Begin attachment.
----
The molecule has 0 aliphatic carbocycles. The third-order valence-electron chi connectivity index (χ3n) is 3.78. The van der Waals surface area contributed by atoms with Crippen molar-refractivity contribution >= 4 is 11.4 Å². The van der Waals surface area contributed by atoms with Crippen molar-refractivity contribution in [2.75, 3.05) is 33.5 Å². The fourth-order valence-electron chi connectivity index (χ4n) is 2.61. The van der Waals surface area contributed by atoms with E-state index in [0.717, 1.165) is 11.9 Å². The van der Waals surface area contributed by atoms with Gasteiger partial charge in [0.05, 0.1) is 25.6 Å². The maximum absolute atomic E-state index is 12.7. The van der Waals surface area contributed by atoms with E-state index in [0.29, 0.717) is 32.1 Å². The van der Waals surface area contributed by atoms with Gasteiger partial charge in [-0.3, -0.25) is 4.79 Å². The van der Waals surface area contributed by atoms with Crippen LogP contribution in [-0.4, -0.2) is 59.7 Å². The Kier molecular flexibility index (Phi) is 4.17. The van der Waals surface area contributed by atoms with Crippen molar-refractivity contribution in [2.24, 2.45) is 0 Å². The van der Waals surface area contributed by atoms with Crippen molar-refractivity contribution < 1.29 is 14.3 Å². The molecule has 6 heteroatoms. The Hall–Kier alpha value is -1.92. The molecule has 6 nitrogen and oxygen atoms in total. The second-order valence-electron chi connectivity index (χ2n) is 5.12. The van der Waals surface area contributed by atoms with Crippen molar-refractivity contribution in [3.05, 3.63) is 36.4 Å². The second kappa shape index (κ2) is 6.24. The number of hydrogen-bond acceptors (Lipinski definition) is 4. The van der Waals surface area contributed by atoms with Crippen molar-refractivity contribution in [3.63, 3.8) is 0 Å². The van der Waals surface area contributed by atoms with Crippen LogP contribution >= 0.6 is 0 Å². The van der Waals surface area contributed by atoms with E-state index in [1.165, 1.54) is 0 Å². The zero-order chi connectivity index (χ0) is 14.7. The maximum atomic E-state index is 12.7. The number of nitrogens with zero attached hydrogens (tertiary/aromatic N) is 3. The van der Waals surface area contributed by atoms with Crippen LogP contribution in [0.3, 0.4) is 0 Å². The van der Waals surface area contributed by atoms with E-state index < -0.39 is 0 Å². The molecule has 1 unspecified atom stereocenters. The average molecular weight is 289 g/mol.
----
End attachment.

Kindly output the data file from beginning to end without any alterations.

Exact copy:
The molecule has 0 aliphatic carbocycles. The third-order valence-electron chi connectivity index (χ3n) is 3.78. The van der Waals surface area contributed by atoms with Crippen molar-refractivity contribution >= 4 is 11.4 Å². The van der Waals surface area contributed by atoms with Crippen molar-refractivity contribution in [2.75, 3.05) is 33.5 Å². The fourth-order valence-electron chi connectivity index (χ4n) is 2.61. The van der Waals surface area contributed by atoms with E-state index in [0.717, 1.165) is 11.9 Å². The van der Waals surface area contributed by atoms with Gasteiger partial charge in [0.05, 0.1) is 25.6 Å². The maximum absolute atomic E-state index is 12.7. The van der Waals surface area contributed by atoms with E-state index in [0.29, 0.717) is 32.1 Å². The van der Waals surface area contributed by atoms with Gasteiger partial charge in [-0.3, -0.25) is 4.79 Å². The van der Waals surface area contributed by atoms with Crippen LogP contribution in [-0.4, -0.2) is 59.7 Å². The Kier molecular flexibility index (Phi) is 4.17. The van der Waals surface area contributed by atoms with Crippen molar-refractivity contribution in [2.24, 2.45) is 0 Å². The van der Waals surface area contributed by atoms with Crippen molar-refractivity contribution < 1.29 is 14.3 Å². The molecule has 6 heteroatoms. The Hall–Kier alpha value is -1.92. The molecule has 6 nitrogen and oxygen atoms in total. The second-order valence-electron chi connectivity index (χ2n) is 5.12. The van der Waals surface area contributed by atoms with Crippen molar-refractivity contribution in [3.05, 3.63) is 36.4 Å². The second kappa shape index (κ2) is 6.24. The number of hydrogen-bond acceptors (Lipinski definition) is 4. The van der Waals surface area contributed by atoms with Crippen molar-refractivity contribution in [3.63, 3.8) is 0 Å². The van der Waals surface area contributed by atoms with Crippen LogP contribution >= 0.6 is 0 Å². The van der Waals surface area contributed by atoms with E-state index in [1.165, 1.54) is 0 Å². The zero-order chi connectivity index (χ0) is 14.7. The maximum atomic E-state index is 12.7. The number of nitrogens with zero attached hydrogens (tertiary/aromatic N) is 3. The van der Waals surface area contributed by atoms with Crippen LogP contribution in [0.3, 0.4) is 0 Å². The van der Waals surface area contributed by atoms with E-state index < -0.39 is 0 Å². The molecule has 1 unspecified atom stereocenters. The average molecular weight is 289 g/mol.